Thursday, October 15, 2015

What to Look for in a Shidduch

It is told that a Jew from Yerushalayim once traveled to Bnei Brak to ask the rosh yeshivah of Ponevezh, Rav Shmuel Rozovsky zt”l, about a boy in the yeshivah for his daughter who had reached marriageable age. He arrived at the yeshivah and entered the rosh yeshivah’s home during the break between learning sessions.
The man had many questions. First, he wanted to know how many hours a day the bachur learned. Was he punctual in arriving to seder and did he spend his time diligently? Did he come to davening on time and did he actively participate in theshiur? Did he ask relevant questions and understand the answers?R’ Shmuel greeted him cordially and asked why he had come. He explained to the rosh yeshivah that he was inquiring about a particular boy. R’ Shmuel told him to ask him what was on his mind.
R’ Shmuel knew the boy well and was able to answer every question satisfactorily. After receiving a favorable report in regard to his questions, the man thanked R’ Shmuel for his time and got up to leave. At this point, R’ Shmuel, in his gentle and noble way, turned to the father and said, “You’ve asked me a number of questions. Do you mind if I ask you a few questions, too?” Of course, the man agreed.
R’ Shmuel looked at the man and said, “It seems to me that you are inquiring about the boy for your daughter and you seem happy with the report I gave you. You obviously think that all your daughter needs to know is whether he comes on time and if he is a lamdan.” The man nodded his head in agreement.
“But did it ever occur to you,” asked R’ Shmuel, “that your daughter might want to know if this boy is a mentsch? If he is a ba’al chessed?”
R’ Shmuel continued, “It would seem fitting that you should ask me: How often does he brush his teeth? How does he behave in the company of others? Does he arrive first in the dining room and take the biggest portion, or does he linger after Minchah for a few minutes to learn more and then eat whatever portion is left when he gets to the dining room?”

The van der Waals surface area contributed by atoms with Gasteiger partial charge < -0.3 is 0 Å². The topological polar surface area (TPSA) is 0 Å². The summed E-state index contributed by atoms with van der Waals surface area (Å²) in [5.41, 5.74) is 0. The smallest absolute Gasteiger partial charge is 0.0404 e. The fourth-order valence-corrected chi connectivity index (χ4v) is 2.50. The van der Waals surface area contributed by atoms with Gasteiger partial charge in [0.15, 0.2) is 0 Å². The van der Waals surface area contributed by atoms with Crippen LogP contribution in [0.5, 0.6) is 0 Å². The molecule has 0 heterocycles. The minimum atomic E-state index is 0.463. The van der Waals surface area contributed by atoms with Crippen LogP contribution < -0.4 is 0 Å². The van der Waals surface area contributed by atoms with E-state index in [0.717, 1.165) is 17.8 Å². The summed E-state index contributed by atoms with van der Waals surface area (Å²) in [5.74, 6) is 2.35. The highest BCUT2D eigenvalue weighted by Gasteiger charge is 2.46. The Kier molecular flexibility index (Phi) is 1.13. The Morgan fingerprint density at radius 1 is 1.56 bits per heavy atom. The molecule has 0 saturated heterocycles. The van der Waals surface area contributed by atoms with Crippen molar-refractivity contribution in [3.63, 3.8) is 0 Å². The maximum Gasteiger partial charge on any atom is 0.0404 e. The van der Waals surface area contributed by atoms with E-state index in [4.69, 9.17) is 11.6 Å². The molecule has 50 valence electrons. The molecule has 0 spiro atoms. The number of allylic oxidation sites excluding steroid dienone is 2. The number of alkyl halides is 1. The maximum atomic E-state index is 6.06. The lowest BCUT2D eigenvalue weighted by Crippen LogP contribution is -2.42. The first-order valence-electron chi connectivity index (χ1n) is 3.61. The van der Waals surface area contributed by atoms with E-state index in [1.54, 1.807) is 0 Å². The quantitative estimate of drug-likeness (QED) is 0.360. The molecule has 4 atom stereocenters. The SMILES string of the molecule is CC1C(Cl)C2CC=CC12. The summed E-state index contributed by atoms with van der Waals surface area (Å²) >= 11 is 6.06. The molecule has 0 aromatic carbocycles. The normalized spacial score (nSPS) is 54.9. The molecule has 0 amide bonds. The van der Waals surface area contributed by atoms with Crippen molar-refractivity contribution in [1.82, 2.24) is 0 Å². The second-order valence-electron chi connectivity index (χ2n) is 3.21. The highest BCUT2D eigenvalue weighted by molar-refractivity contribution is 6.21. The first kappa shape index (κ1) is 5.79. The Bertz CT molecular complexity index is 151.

The man started to interject, but R’ Shmuel continued speaking. “I’m sure your daughter would be curious to know what he does when the pitcher on the table is empty. Does he wait for someone else to fill it up or does he run to fill it himself? Does he ever go into the kitchen to thank the staff for preparing the food? Does he eat the food even if he doesn’t care for it, or does he just go to the nearby kiosk to buy something he likes?
“You came to the conclusion that he is a masmid; did you ask what he does when he finishes learning late at night and his roommates are sleeping? Does he take off his shoes and tiptoe in so as not to wake them, or does he walk in noisily? Does he make his bed and keep his things neat? Does he think about others and want to do chessed for them, or does he just think about himself?” R’ Shmuel concluded, “I think that you need to check these things out. If he arrives home in the afternoon and does not like the food your daughter worked hard to prepare, will his face reflect obvious dissatisfaction? Will your daughter then be happy that her father checked this boy out with the rosh yeshivah who told him that he knows every Ketzosand Rabi Akiva Eiger? Will she say, ‘It’s true that he has no manners and no social skills, but I respect him anyway because he knows the sugya of the bees and the mustard in Bava Basra’?”
The man hung his head in shame, realizing his oversight. He understood R’ Shmuel’s message and now knew the proper approach to finding a shidduch for a bas Yisrael. It is important for a bachur to be diligent, but one must also remember that nothing in this world, and certainly no marriage, can exist without chessed.

Chazal tell us that Noach used a “secret weapon” with which he was able to rebuild the world after the destruction of the Flood: Olam chessed yibaneh—“the world will be built upon kindness” (Tehillim 89:3).
Rav Mordechai Gifter zt”l explains that Noach was locked inside a floating ark for 120 days with nothing to do butchessed for his family and for the animals. This was all for the sole purpose of entrenching the ideal of chessed into his very being so that when it would be time to come out and start the world over again, he would do so with the attribute of kindness. This was, and continues to be, the only way the world can exist.

(Excerpted from Torah Tavlin vol. 3, with permission via www.theyeshivaworld) 

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